Vainglory: Monetizing a skill-based free to play game (Part 3)
This post is part of a series about Vainglory. Read Part 1 and Part 2 here.
Pay-to-win must be the most hated term for core gamers. Nothing is worse than a game where you can buy your way to the top - it kills any competition between players because the game is no longer about skill, but about deep pockets. Vainglory will have to avoid ever going down this alley.
Monetization in MOBAs
There are two prevalent monetization models in MOBAs: Pay to unlock heroes, and pay for cosmetics. While League of Legends implements lets players pay both for new heroes and custom skins and item models, Dota 2 gives players access to all heroes but charges for custom skins, custom HUDs and tickets to watch tournaments through the game client.
The so-called hero rotation is the corner stone of the first monetization approach: Often MOBAs have dozens to hundreds of heroes, with a subset of them being "free to play". The heroes that are free to play frequently changes, and players can unlock a hero to be able to play them at any time.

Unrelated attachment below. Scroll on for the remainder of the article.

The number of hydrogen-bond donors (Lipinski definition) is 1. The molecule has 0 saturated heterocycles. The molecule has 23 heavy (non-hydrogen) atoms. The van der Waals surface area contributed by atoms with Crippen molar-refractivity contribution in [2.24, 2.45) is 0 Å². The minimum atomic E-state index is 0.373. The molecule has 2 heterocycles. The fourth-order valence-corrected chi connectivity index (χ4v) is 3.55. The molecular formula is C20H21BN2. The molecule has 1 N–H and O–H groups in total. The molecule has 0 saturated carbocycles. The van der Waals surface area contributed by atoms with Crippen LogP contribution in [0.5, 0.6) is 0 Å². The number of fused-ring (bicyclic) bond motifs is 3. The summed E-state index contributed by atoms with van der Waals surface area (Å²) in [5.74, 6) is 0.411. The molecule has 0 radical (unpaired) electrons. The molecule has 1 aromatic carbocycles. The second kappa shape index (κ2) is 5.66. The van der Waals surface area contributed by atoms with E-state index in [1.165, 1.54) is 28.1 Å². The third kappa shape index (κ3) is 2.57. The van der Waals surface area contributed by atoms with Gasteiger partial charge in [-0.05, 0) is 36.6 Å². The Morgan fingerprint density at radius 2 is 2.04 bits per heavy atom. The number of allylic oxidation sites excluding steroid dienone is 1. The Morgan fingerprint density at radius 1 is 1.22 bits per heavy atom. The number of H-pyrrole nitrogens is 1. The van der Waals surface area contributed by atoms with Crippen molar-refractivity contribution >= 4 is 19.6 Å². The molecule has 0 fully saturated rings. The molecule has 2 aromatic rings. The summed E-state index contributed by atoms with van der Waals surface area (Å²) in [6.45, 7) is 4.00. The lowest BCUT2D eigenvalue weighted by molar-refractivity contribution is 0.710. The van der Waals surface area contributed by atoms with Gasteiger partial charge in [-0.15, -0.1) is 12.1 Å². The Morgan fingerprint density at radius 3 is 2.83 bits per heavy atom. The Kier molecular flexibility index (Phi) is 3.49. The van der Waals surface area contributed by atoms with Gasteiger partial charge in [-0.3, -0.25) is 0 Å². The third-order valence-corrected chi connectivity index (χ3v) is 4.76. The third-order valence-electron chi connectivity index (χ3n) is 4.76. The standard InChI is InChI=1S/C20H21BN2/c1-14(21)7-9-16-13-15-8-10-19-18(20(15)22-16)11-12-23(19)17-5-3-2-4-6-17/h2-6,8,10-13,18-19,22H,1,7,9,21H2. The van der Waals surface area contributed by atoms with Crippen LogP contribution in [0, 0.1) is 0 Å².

Vainglory follows this model. Currently there are 10 heroes, and 6 of them are free to play. The hero rotation changes every week, and players can spend two types of in-game currency to unlock these characters. The first currency is called Glory, which players get through playing matches. The second one is ICE — short for Incredibly Concentrated Evil — the premium currency players can buy for real money. The price for each hero varies between €2,30 and €6,75 (with additional discounts if larger packages of ICE are bought).
So far Vainglory doesn't offer any character customization, but it's probably only a matter of time until it gets introduced. As it stands Vainglory is as far away from pay-to-win as all other MOBAs, and it's likely that it will stay that way.
This concludes our series on Vainglory. If you liked this in-depth look at various aspects of a mobile game, let us know which game we should look at next in the comments!